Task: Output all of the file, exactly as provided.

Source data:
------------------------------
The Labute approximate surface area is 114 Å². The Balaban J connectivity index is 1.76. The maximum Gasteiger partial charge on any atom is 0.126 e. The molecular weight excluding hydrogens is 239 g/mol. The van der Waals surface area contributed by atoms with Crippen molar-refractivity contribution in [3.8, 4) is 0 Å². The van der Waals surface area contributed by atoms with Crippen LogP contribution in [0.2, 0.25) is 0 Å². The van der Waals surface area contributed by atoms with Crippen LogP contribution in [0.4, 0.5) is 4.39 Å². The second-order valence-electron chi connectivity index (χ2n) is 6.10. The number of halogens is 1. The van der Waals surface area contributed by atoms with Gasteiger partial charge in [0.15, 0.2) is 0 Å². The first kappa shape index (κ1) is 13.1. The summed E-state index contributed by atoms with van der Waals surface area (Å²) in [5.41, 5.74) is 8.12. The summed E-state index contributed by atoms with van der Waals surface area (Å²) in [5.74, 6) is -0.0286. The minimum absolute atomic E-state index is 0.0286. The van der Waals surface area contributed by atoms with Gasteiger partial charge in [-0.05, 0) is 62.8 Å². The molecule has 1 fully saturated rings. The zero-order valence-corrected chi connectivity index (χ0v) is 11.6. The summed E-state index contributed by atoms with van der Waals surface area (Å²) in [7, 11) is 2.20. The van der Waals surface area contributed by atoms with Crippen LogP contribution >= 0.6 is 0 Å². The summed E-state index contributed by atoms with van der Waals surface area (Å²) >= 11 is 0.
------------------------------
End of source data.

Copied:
The Labute approximate surface area is 114 Å². The Balaban J connectivity index is 1.76. The maximum Gasteiger partial charge on any atom is 0.126 e. The molecular weight excluding hydrogens is 239 g/mol. The van der Waals surface area contributed by atoms with Crippen molar-refractivity contribution in [3.8, 4) is 0 Å². The van der Waals surface area contributed by atoms with Crippen LogP contribution in [0.2, 0.25) is 0 Å². The van der Waals surface area contributed by atoms with Crippen LogP contribution in [0.4, 0.5) is 4.39 Å². The second-order valence-electron chi connectivity index (χ2n) is 6.10. The number of halogens is 1. The van der Waals surface area contributed by atoms with Gasteiger partial charge in [0.15, 0.2) is 0 Å². The first kappa shape index (κ1) is 13.1. The summed E-state index contributed by atoms with van der Waals surface area (Å²) in [5.41, 5.74) is 8.12. The summed E-state index contributed by atoms with van der Waals surface area (Å²) in [5.74, 6) is -0.0286. The minimum absolute atomic E-state index is 0.0286. The van der Waals surface area contributed by atoms with Gasteiger partial charge in [-0.05, 0) is 62.8 Å². The molecule has 1 fully saturated rings. The zero-order valence-corrected chi connectivity index (χ0v) is 11.6. The summed E-state index contributed by atoms with van der Waals surface area (Å²) in [7, 11) is 2.20. The van der Waals surface area contributed by atoms with Crippen LogP contribution >= 0.6 is 0 Å². The summed E-state index contributed by atoms with van der Waals surface area (Å²) >= 11 is 0.